UCC church switches mortgage loan to the Cornerstone Fund after 12 years with another lender
A “win-win” is how Denise Gander, treasurer of St. John’s United Church of Christ in Merton, Wisconsin, describes her church’s current mortgage loan situation with the Cornerstone Fund, with whom they began a relationship in December of 2014. They finally feel confident they’re borrowing from a lender they can trust, who will treat them as a loyal and valuable customer. Additionally, they love that their loan actually supports other UCC projects, including churches in need of financial assistance. Their situation wasn’t always a win-win, and Gander hopes that by sharing their story, other UCC churches experiencing similar problems will consider Cornerstone as a financial solution.
Back in 2002, St. John’s began construction on a new building. They chose a local bank as their lender. In 2008, St. John’s started a building expansion. Various lending institutions were visited, but they decided to stay with their current lender, hoping it would be an easier process. The lender surprised them by requiring personal guarantees of $400,000.00, but St. John’s complied, justifying the change because they were borrowing significantly more money.
Several renewals later, the mortgage came due in July of 2014. Necessary reports were filed and by May they were told that renewal shouldn’t be a problem. It turned out to be a big problem that took five long, agonizing months (from July until December). During that time they were asked for additional information and informed that personal guarantees would not decrease as in the past. The lender didn’t follow through on contacting the members to acquire personal guarantees, nor did they return phone calls or emails. Gander says she was at a loss as to why the lender didn’t respond to their inquiries. “After 12 years as a loyal customer, with an excellent payment history, and a property value that far exceeded the new loan’s amount, it made no sense that the bank was dragging their feet on sending a new contract.”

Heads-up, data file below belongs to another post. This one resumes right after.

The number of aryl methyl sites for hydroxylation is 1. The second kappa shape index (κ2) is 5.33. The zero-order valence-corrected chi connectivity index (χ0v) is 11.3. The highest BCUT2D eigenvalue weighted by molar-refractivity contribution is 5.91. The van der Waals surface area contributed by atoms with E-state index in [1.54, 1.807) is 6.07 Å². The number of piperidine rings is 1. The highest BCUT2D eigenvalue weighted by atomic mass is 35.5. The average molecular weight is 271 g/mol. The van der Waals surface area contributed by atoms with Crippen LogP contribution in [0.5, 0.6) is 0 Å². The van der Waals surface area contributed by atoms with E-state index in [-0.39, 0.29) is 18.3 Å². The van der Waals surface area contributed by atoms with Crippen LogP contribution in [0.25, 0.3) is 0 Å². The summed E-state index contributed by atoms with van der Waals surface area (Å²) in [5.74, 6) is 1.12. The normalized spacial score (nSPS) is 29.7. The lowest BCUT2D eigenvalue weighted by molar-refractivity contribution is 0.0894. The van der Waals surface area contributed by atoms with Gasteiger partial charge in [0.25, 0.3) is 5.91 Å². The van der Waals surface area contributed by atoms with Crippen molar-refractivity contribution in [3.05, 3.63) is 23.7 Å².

They continued to make regular payments, but essentially had no loan, which meant their interest rate increased to 18%. Opening a monthly statement and seeing their loan amount increasing aggressively was completely frustrating after years of hard work paying the mortgage down.
Finally, in October, they received paperwork, but it was only a loan extension from July until October and the new contract expired just two weeks later. At the next council meeting they voted to pursue a loan with the Cornerstone Fund. In early December, the bank verbally offered them a new three-year loan with very strange terms: 15-year amortization at 3.9%, with the loan split in two parts: one with personal guarantees and one without. “That was the last straw,” said Gander.
Looking back on the entire situation, Gander believes the bank was not renewing the loan in an attempt to dissuade them from continuing to borrow from them.
“When I called Cornerstone I spoke with real people who were responsive, willing, and eager to work with us.” Gander recalls the peace of mind they experienced when receiving verbal confirmation that their loan was approved—just a few days after submitting their loan application! By mid-December, St. John’s was a Cornerstone borrower with a five-year loan and a 30-year amortization. Although their former lender offered them an interest rate one point lower than Cornerstone’s, they felt it was worth the added expense due to the advantages of borrowing from Cornerstone. To sum up the experience, Gander exclaims, “What a relief!”